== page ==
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Faced with an economy that officially has been in a recession for 12 months now, President-elect Barack Obama has suggested that he’ll ask Congress for funding for a massive public works program designed to create 2.5 million jobs by 2011.

 

It’s a time-honored tradition for administrations to propose and implement public works programs during economic downturns. Franklin Roosevelt’s “New Deal” was the most famous, of course.  John F. Kennedy’s administration had its Accelerated Public Works Act in 1962.

 

(Another time-honored tradition is claiming credit when it’s undeserved and it sure looks like the President-elect is positioning himself to take the credit for the inevitable results of an economic turnaround. Speaking this weekend, Obama said he would provide the leadership to see that the U.S. economy emerges leaner, meaner and more competitive.”  That’s exactly what happens after almost every recession, isn’t it?  Except when burdened by unusual circumstances like the auto industry’s unreasonable and onerous obligations to the United Auto Workers, companies do get leaner and more focused in tough times.  President-elect Obama does deserve praise for selecting an economic team that knows its business but let’s make sure he doesn’t grab the credit that should go to business owners and employees who are already doing their part to turn things around.)

 

There’s no doubt we need to do address tens of billions of dollars in overdue infrastructure maintenance. Yet, like many Americans, I remain convinced that it makes more sense to fund those needs through governments that are closest to us. Why? Because sending money to Washington comes at a price.  And though we’ve been getting back more than one dollar for every dollar we send to Washington, that’s true for just about every state. That means, obviously, that the federal government is spending more than it’s taking in.  Just like with the federal bailout of Wall Street, taxpayers like you and me are going to have to pay the bill.

 

That’s why I’d like to see Iowa’s state, local and county leaders sit down together and develop a clear plan to prioritize our infrastructure needs. That doesn’t mean we should pass up our fair share of federal dollars but I’d sure like to see other states pay for their own transportation systems rather than having you and me do it.  An Iowa Infrastructure Summit would do more than help us invest limited tax dollars better; it just might set a good example for other states to follow as that we take on more responsibility for ourselves – and rely a little less on the federal government for so many things.

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The Color of Savings

It seems like everyone is looking for savings these days. From Christmas shoppers to business executives to the Mom managing the family budget, finding greater value is a priority.

 

The most interesting value play I think I’ve seen recently was reported today on AdAge.com involving the multinational consumer goods company, Unilever.

 

The company, according to Jack Neff’s story, “Cutting Down on Colors Could Save Unilever $26 Million,” outlines a program to reduce the 100-plus hues Unilever uses on its spreads and dressing packaging in Europe to just six colors.  “Unilever’s hope is to save tens or eventually even hundreds of millions of dollars a year. By some estimates, the entire industry could save $5 billion annually if it follows suit.”

 

Wow!  Who would have imagined such huge savings of “green” from a simple yet out-of-the-box idea to use fewer colors?

 

Consumers and business leaders aren’t the only people looking for savings. As a Polk County Supervisor, I’m constantly on the lookout for ways to save taxpayer dollars.  One sure-fire approach is to encourage ideas for the people who pay the bills – the taxpayer.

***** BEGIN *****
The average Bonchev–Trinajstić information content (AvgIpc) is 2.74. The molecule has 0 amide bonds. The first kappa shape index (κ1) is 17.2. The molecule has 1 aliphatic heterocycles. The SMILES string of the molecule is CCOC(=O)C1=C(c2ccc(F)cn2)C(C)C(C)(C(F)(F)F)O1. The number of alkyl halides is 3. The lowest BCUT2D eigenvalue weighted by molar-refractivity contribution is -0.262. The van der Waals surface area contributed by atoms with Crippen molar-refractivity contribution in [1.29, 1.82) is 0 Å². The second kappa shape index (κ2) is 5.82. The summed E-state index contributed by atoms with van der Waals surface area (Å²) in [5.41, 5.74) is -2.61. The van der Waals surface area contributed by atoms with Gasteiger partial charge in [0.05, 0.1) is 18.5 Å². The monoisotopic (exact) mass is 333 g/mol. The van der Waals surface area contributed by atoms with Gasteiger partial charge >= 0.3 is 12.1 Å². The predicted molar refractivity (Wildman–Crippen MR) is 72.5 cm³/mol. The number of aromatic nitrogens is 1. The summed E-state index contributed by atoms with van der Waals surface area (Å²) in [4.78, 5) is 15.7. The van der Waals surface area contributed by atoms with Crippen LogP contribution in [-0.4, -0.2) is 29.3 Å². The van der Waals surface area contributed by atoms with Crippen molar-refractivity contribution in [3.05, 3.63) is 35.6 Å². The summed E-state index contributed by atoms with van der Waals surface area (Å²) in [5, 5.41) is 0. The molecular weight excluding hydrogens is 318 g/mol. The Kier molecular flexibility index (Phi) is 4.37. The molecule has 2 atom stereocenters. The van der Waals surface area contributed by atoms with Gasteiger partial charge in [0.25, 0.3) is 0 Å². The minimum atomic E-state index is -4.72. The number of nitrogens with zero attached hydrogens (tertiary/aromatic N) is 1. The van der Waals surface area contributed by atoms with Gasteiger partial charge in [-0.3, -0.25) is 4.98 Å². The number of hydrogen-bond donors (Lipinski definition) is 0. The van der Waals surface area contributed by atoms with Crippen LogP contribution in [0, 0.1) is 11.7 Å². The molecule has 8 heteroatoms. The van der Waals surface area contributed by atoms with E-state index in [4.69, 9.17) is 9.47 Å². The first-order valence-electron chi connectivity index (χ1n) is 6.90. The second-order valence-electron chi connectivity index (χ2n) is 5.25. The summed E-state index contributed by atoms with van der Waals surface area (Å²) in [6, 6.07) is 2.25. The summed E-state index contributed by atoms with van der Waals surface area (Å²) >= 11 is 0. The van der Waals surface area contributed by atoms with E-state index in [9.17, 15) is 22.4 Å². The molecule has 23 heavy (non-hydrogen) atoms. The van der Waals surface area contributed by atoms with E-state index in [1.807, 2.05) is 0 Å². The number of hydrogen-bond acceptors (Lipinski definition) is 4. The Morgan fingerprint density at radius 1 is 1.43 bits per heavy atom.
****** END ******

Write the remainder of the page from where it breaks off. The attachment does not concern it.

I invite you to contact me any time you have an idea – big, small, mundane or out-of-the-box – that you think could increase production or reduce costs. Working together, you and I just might be able to save taxpayers some green, too.

 

There was a silver lining today in the dark clouds of the June floods that hit the Birdland neighborhood particularly hard and virtually shut down the Des Moines downtown for several days. Polk County Emergency Management Director A.J. Mumm was named 2008 recipient of ISAC’s Excellence in Action Award in the Outstanding Individual Category.


A.J. directed the Emergency Operations Center (EOC), which was the hub that coordinated all proactive and response activities surrounding the floods.  The EOC is a unified command that represented local governments within Polk County and Polk County government. Law enforcement agencies, the Polk County public health department, the Army Corps of Engineers, public works, fire departments, law enforcement, and other public service entities within Polk County comprise the team that coordinated emergency operational activities and the release of important information for the safety and well being of the public. Also involved in the EOC were entities outside the emergency management membership, U.S. Army Corps of Engineers, U.S. Homeland Security, state homeland security, and the Iowa National Guard.

In announcing the award, ISAC Executive Director Bill Peterson said, “Mr. Mumm’s organizational and leadership skills demonstrated during the flooding are certainly a great example of “excellence in action” in county government.”


Angela Connolly, one of my Board of Supervisors colleagues said, “Without the organizational and leadership skills of A.J. Mumm, Polk County would not have been able to operate as effectively and efficiently during this natural disaster. His calm demeanor and attention to detail brought all entities in Polk County together to work toward the common goal of ensuring the safety of our residents. We all owe a debt of gratitude to all who worked so tirelessly to save our community during this time of crisis. The efficient operation efforts exhibited through the EOC are the best example of regional cooperation this area has seen.”

 

I can attest to that.

 

In times of crisis, people turn to leaders who command respect and know what they’re doing. A.J. has been so effective as our emergency management director because of the respect in which he’s held by his peers within Polk County government, city governments throughout the county and the citizens who’ve come in contact with him.